A Look Into Google's Biggest One Day Loss Since 2008
"We had a great quarter with 27% year-over-year revenue growth, " said Patrick Pichette, CFO of Google, speaking about the company's first quarter 2011 results last week. Did he foresee that following its earnings call, Google (Nasdaq:GOOG) would drop 47 points or 8.26% from closing the day before? As a Fortune blog points out, "That's 15B in market cap, and its biggest one day loss since the 2008 Bear market." (To see historical prices, click here).
A billion in the bank is worth two in the bush The 'great quarter' as Pichette put it, was also marked by a 54% spike in company spending. It seems that Google is turning a new page, and is aggressively gunning for growth, and is not afraid to spend a few billion dollars here and there to generate newer revenue streams. Thrust areas would obviously include the whole social media/social networking space, as also mobile (Android and Chrome OS), among other areas that would encompass diverse drivers from clean energy to driver-less cars, besides more mundane things like cloud apps and search.
Did Page guess, and guess rightly? It is difficult to say. Page may have pre-empted Wall Street's knee jerk. The new Google CEO, as well as the outgoing CEO Eric Schmidt, along with several other key Google execs offloaded a portion of their stocks this year.
CEOs and key executives of companies often do offload some of their stocks and options from time to time, so it may not be entirely right to say Page was preparing for a slump in the company stock. Having said that, as we reported earlier, the Google top brass collectively sold off $1B in the first two weeks of January this year itself, and the selling spree seems to continue.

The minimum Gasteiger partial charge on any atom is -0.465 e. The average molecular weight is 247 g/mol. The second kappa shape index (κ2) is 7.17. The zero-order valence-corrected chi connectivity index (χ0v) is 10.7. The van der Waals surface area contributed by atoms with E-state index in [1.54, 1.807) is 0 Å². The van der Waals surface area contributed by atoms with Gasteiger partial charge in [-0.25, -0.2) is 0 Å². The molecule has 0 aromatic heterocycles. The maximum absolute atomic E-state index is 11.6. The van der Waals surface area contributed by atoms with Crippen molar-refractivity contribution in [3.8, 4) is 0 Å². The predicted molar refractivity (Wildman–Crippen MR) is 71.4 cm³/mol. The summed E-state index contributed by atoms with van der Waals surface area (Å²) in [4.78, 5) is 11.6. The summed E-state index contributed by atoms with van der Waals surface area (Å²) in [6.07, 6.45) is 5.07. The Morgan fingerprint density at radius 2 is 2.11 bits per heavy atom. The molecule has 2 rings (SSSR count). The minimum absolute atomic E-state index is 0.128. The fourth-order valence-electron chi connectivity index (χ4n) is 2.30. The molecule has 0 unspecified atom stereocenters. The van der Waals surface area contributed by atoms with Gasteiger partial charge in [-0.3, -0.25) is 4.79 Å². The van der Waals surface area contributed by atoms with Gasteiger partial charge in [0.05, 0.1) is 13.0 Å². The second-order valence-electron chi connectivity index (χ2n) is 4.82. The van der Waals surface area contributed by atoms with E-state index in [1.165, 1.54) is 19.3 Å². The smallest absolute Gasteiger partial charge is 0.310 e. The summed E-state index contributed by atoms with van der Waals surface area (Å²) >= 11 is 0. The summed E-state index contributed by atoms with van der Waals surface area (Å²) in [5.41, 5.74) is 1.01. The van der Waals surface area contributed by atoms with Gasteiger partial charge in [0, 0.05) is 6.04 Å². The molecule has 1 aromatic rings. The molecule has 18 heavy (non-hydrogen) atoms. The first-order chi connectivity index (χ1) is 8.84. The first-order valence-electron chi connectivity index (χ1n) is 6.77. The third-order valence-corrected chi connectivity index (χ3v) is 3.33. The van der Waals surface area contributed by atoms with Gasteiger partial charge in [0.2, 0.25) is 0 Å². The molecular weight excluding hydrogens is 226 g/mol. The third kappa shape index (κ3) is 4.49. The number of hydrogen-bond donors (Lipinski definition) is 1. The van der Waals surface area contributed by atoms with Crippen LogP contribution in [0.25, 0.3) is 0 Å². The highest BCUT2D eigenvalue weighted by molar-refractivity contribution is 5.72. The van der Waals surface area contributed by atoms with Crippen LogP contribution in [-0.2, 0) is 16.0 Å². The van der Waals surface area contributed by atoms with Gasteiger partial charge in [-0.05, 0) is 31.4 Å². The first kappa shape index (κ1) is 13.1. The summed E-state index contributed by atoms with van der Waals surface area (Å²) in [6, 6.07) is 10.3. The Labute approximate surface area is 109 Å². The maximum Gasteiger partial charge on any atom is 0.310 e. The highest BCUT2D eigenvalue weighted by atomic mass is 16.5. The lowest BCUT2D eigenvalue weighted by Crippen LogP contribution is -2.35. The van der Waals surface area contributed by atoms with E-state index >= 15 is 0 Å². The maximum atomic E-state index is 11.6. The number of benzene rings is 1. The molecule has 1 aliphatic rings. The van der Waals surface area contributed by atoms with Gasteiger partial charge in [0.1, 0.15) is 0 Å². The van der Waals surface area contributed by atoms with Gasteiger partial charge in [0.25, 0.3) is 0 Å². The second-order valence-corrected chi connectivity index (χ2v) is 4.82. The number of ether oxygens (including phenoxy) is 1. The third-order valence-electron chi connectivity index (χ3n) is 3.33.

Does Page care? Probably not. He has a personal fortune in the region of $17.5B; and a few million here and there is mere change.
A quick look at Google's Financial Highlights
Google revenues increased 27% over first quarter 2010 - Google reported revenues of $8.58 billion in the first quarter of 2011 (as compared to $6.77 billion in the same period, last year).
Google-owned sites generated revenues of $5.88 billion, or 69% of total revenues ( a 32% increase over first quarter 2010 revenues).
Google's partner sites generated revenues, through AdSense programs, of $2.43 billion, or 28% of total revenues, in the first quarter of 2011. This represents a 19% increase from first quarter 2010 network revenues of $2.04 billion.
Google's international revenues remained stagnant - Revenues from outside of the United States totaled $4.57 billion, representing 53% of total revenues in the first quarter of 2011, compared to 52% in the fourth quarter of 2010 and 53% in the first quarter of 2010.
Google is gosh darn cash-rich and without any major long-term debts - As of March 31, 2011, the company sat on a pool of cash, cash equivalents, and marketable securities worth $36.7 billion.
The company says it expects to continue making 'significant capital expenditures.' â€“ The company acquired some 48 companies last year. You can take a look at the list of companies on Wikipedia.
Google has also been hiring. On a worldwide basis, Google employed 26,316 full-time employees as of March 31, 2011, up from 24,400 full-time employees as of December 31, 2010. The company also recently increased base pay for its employers by 10% .
Page was not particularly eloquent on the investor call and did not take questions, disappointing analysts and fans alike. But then, right from its IPO days in 2004, Google has not been one to play by the Street rule book.
If you want to take a look at the complete text of Google's submission with the SEC, you can find it here.
The first quarter 2011 earnings conference call is also available (ironically) in Windows Media Player; the company just announced that it is pulling the plug from its dying Google Video offering, and all uploaded files will be deleted after May 13th. This is yet another social media experiment gone sour for the search giant (following on the wakes of Google Wave and a dying Buzz, among others) - but then, the company does own YouTube, which remains the largest video-sharing destination on the Web.